DD: So you were very aware of modern art from an early age?
JO:
My family were quite into 50s St Ives art and there was a lot of that imagery around Oxford where I grew up, so I knew that that’s what modern art looked like. I remember buying some paints and stretching a canvas in the basement at home when I was 10 years old and painting abstract paintings. I knew what an abstract painting looked like – it had red and blue and then a squiggle down the middle, with a blob of the red going into the blue area. I knew I wanted to make art and I didn’t feel embarrassed about that, I met someone called Simon Link later on at college and he took that idea further – that we as art students all essentially wanted to be like our heroes.

DD: When you had your first really big gallery success with A Pile of Old Masters in the 80s it almost seemed like you were challenging both the overarching spectre of art history and the prevailing modernist pop aesthetic of the time. Was that important to your development as an artist?
JO:
It just felt like art needed a new mood, the prevailing mood had become burdensome rather than inventive. When I was at college, I really admired people like Carl Andre and Bruce Nauman – the great artists of the 70s, and even the totally conceptual works of Chris Burden, but it felt like this idea that art to had to try and cut off the past had become quite restrictive. What seemed available to me as a way of shaking that up was not to shift to another style, but to simply go nuts and use any style available.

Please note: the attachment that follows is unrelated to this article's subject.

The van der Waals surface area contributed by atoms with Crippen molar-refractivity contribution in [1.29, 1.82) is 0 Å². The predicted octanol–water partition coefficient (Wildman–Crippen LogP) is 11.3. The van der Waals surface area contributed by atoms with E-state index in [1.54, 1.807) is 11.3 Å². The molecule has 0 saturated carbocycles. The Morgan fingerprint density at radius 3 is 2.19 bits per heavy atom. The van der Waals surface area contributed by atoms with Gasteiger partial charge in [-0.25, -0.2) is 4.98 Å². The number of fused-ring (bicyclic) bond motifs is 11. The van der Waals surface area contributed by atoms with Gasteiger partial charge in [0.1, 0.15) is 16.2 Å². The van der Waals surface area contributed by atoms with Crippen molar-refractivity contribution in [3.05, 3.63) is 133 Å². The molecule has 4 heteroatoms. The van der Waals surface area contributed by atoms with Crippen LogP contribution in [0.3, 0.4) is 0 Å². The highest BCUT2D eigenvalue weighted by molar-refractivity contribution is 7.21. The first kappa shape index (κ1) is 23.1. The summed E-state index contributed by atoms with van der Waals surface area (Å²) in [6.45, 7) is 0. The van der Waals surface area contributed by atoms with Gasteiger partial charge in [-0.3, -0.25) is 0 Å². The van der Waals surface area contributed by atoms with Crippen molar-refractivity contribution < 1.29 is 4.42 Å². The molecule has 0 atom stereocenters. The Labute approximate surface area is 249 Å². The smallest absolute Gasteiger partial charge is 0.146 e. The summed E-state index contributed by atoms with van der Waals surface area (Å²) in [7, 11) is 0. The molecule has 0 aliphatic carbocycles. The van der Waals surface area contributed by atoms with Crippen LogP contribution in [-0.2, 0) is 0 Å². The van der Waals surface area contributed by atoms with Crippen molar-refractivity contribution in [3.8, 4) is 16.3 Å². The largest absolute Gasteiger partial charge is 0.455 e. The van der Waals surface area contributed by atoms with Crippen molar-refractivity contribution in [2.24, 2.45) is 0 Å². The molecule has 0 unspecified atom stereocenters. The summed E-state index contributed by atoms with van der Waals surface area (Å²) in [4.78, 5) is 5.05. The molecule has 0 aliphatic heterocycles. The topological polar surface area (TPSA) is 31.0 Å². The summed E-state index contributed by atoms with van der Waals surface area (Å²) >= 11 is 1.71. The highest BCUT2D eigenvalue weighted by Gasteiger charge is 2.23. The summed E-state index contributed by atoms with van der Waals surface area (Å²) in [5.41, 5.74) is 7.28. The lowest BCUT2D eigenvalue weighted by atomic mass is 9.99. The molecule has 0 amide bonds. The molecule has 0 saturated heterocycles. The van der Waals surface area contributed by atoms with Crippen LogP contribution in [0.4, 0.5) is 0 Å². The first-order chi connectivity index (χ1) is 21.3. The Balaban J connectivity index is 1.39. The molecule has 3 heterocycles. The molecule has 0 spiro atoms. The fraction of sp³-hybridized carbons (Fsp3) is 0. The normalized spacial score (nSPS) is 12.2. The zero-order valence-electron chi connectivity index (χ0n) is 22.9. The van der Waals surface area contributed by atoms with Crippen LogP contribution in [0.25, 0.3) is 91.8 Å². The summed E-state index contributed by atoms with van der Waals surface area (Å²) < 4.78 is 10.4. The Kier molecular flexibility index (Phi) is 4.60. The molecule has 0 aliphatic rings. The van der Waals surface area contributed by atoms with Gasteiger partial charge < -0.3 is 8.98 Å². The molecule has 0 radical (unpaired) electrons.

DD: Why do you think art had moved in that direction, that denial of the past?
JO:
If I think of my parents after the war – they simply didn’t want anything old. I suppose as children of the war I can understand that. Therefore it felt quite invigorating to become traditional, or to look at the traditions and bring those back into play. So at college I used to draw say, a hand, in the style of El Greco and write 'Eat Dirt El Greco’ on top of the hand and pin it up all around the college.

DD: So it was really a post-modern statement?
JO:
 Looking back I suppose you could see it as post-modern. I guess that attitude was already up and running. For my generation it just suddenly provided a very fresh vocabulary. Suddenly there were people out there like Elaine Sturtevant whose work was to copy Frank Stella’s, and she had a glistening career in New York. Then there was Julian Schnabel putting paintings on top of other paintings – all of this seemed to fit together with this idea of a voracious appetite and a world of imagery that was available. Simon Link became very successful in the 80s making very exact and beautiful oil painted copies of advertising for galleries. It was like he was painting his own ambition and it was so outrageous to be doing that, because of course we were all flicking through the magazines, looking at who was getting ahead and thinking how can we do that? But he just took the pages of adverts for other artists, and painted those pages. I thought that was great, it felt very refreshing.